- passing aimlessly from one subject to another; digressive; rambling.
- proceeding by reasoning or argument rather than intuition.
Origin of discursive
SynonymsSee more synonyms for discursive on Thesaurus.com
1. wandering, long-winded, prolix.
Dictionary.com Unabridged Based on the Random House Unabridged Dictionary, © Random House, Inc. 2018
Examples from the Web for discursiveness
Yet this discursiveness is not so irrelevant to the handful of pages which follow.Notes on My Books
Two other stories were used by the speaker, about the length and discursiveness of his talk.Toasts
The nature of my studies—and the pre kept me rigidly to the desk—offered little to the discursiveness of fancy.Maurice Tiernay Soldier of Fortune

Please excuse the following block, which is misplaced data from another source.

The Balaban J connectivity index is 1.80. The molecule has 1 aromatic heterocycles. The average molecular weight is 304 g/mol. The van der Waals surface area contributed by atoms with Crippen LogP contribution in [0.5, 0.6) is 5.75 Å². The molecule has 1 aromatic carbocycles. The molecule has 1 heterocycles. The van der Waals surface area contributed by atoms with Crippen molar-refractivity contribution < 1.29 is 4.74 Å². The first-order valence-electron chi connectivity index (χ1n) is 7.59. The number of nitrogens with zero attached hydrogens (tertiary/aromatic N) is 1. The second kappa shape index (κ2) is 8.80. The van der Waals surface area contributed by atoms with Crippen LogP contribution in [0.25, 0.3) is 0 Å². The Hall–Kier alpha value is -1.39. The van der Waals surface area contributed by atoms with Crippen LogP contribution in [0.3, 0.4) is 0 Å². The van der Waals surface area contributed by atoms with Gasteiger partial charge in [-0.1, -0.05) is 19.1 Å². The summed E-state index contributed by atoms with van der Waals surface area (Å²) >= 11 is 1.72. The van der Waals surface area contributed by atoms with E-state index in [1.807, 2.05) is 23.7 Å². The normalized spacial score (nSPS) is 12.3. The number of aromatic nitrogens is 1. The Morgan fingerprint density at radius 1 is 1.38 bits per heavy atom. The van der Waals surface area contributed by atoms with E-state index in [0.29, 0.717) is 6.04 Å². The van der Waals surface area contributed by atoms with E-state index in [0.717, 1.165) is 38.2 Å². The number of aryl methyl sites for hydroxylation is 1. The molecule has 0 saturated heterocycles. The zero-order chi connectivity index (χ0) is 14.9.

Charles James Lever
His works are full of graceful and suggestive thought, but occasionally suffer from length and discursiveness.A Short Biographical Dictionary of English Literature
John W. Cousin
With the vigilance of a ratting terrier he watches for discursiveness, and pounces upon the offender at once.England
- passing from one topic to another, usually in an unmethodical way; digressive
- philosophy of or relating to knowledge obtained by reason and argument rather than intuitionCompare dianoetic
C16: from Medieval Latin discursīvus, from Late Latin discursus discourse
Collins English Dictionary - Complete & Unabridged 2012 Digital Edition © William Collins Sons & Co. Ltd. 1979, 1986 © HarperCollins Publishers 1998, 2000, 2003, 2005, 2006, 2007, 2009, 2012
Word Origin and History for discursiveness
1590s, from Middle French discursif, from Medieval Latin discursivus, from Latin discursus "a running about" (see discourse). Related: Discursively.
Online Etymology Dictionary, © 2010 Douglas Harper